For anyone considering using this in a bakery situation where the wages are generally low, please be careful. Another factor for the legality of a non-compete is that the work is of a highly skilled nature, where R&D information and the skill provided by the company comes into play, such as a pharmaceutical lab.

Has anyone taken one of these to court and won? Just beware that taking one of these cases to court could cost you your home or business. In the case where your action, which proves to be illegal, cost the person their current job because the new employer doesn't want to be involved, the old employee is entitled to back wages and punitive damages.

Baker_Rose Posted 27 Sep 2011 , 5:40pm
post #15 of 16

"I agree that I shall not during, or at any time after the termination of my employment with (bakery), disclose or divulge to others including future employers, any trade secrets, methods, internal information, company plans, confidential information, or any other proprietary data of (bakery) in violation of this agreement.______"

What you are describing is that she is using a tool that you crafted yourself for your business. This statement reads to me as covering information secrets NOT tools. I would re-word it to somehow cover tools. I'm not a legal pro, but I do have a business law background.

It would be really hard, I mean really hard to prove that you have a method that is so unique, and so unusual that it is yours and your alone. There are strange things and ways that I have been doing things for YEARS that I thought I came up with on my own and then I sit down and read that VERY method or style in Cook's Illustrated. OR I think I came up with a different way to put together a recipe only to sit down with a very old book from the local used book sale to find "MY" way in print from 100 years ago.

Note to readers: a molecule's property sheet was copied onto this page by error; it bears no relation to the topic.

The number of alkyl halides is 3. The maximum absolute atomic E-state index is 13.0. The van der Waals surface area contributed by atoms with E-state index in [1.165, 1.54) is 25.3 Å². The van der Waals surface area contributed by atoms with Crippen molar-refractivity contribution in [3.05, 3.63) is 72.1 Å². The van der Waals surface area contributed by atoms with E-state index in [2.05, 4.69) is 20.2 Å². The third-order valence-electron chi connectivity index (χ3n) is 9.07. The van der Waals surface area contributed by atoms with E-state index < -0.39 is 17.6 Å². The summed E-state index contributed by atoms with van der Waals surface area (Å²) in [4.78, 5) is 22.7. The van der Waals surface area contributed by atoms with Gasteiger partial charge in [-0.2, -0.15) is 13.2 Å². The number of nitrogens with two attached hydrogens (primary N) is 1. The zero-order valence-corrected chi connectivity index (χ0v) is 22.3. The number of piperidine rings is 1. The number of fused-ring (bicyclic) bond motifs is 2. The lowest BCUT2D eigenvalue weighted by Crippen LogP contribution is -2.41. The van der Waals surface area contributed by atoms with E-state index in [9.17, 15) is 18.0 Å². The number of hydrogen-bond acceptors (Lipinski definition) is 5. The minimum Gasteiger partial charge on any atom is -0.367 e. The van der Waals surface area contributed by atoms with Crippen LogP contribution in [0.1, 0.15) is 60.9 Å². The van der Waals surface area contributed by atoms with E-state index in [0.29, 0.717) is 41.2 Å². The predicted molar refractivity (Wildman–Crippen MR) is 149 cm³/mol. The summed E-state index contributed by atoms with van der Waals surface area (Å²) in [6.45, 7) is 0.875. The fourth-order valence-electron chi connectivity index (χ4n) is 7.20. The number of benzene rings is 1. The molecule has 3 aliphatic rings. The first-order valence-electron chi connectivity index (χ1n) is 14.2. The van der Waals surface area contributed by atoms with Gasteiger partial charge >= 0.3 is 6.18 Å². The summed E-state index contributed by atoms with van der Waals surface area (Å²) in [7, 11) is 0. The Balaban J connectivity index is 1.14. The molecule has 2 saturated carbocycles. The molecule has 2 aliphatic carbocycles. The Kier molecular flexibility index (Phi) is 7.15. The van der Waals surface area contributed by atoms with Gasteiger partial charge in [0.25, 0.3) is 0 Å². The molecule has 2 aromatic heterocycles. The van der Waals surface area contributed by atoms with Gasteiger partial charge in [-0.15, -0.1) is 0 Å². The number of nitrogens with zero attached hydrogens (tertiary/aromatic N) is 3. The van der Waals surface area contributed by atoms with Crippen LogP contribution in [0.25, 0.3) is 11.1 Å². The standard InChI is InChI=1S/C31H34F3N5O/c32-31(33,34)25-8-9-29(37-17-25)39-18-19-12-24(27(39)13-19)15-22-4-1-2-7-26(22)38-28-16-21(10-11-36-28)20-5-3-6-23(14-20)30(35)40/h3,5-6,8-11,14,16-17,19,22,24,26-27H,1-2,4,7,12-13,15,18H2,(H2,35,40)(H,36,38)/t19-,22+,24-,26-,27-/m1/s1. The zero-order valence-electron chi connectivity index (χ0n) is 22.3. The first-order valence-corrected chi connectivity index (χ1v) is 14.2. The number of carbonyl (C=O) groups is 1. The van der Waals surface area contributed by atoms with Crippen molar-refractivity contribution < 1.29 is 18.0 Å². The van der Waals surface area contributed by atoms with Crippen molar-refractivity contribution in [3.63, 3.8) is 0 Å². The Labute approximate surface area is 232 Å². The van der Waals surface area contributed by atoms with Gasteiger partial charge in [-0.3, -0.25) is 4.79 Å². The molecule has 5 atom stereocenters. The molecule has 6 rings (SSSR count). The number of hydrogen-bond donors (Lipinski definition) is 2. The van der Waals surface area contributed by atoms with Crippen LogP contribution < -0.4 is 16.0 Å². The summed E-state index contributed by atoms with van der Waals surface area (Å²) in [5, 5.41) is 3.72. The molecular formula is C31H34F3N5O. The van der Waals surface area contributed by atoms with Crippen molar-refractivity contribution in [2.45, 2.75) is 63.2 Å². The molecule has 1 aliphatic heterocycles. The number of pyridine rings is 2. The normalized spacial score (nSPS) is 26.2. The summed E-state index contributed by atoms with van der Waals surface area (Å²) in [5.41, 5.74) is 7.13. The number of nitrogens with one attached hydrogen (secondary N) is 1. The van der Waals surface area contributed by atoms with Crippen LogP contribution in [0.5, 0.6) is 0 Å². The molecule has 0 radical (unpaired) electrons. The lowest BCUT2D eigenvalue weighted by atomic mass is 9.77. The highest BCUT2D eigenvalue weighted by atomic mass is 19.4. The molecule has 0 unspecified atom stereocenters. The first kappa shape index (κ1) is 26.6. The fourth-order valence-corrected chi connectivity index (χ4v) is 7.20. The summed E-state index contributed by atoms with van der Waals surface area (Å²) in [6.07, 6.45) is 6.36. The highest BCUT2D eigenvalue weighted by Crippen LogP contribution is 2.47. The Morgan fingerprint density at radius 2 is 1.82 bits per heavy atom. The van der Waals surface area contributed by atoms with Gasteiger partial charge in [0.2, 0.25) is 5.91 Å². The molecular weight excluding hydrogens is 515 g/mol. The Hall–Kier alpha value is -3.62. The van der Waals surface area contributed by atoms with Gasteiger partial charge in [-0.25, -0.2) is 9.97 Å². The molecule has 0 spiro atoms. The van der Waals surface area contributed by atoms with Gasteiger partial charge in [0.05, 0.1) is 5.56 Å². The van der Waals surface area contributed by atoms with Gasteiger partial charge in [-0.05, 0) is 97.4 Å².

There are only so many ways to put together a recipe and if you have something that is so new and revolutionary then you need to copyright/patent it to protect yourself.

There is a story I heard in Culinary School about the origin of puff pastry. No one really knows who came up with it. Many believe that it was an apprentice with a pastry recipe who screwed up and forgot to add the fat, after the dough was mixed he thought that he would just mix in the fat and all would be well, but when the pastry was baking it began to rise, and to form layers. At first the horror of the mistake, and the waste of the ingredients. But after baking he was intrigued and gave it a taste, to discover that this pastry was better than the original. Something new and different. The birth of a, now traditional, new pastry.

These days, there is very little new and different in the baking world. Maybe doing things a little different, in a different order etc, but truly new? Not really.

Tami

BizCoCos Posted 27 Sep 2011 , 7:53pm
post #16 of 16

I agree with you baker_rose, this has occurred to me many times and not solely with baking, I have come up with a design item only to see it on the same site I was about to list it on. I once read the following: Man's imagination can only go so far: attempt to create a monster that has no part of one that already exists in literature, movies, cartoons, try it, it is impossible. However, has the Coca cola recipe been truly recreated.? I'm sure that coke, pepsi, and so forth believe their recipes are unique. s other posters stated, if you take a recipe and tweak it, it is no longer the original. I try to give credit whenever I can it would upset me also if someone stole my unique recipes. Happy Caking!

Quote by @%username% on %date%

%body%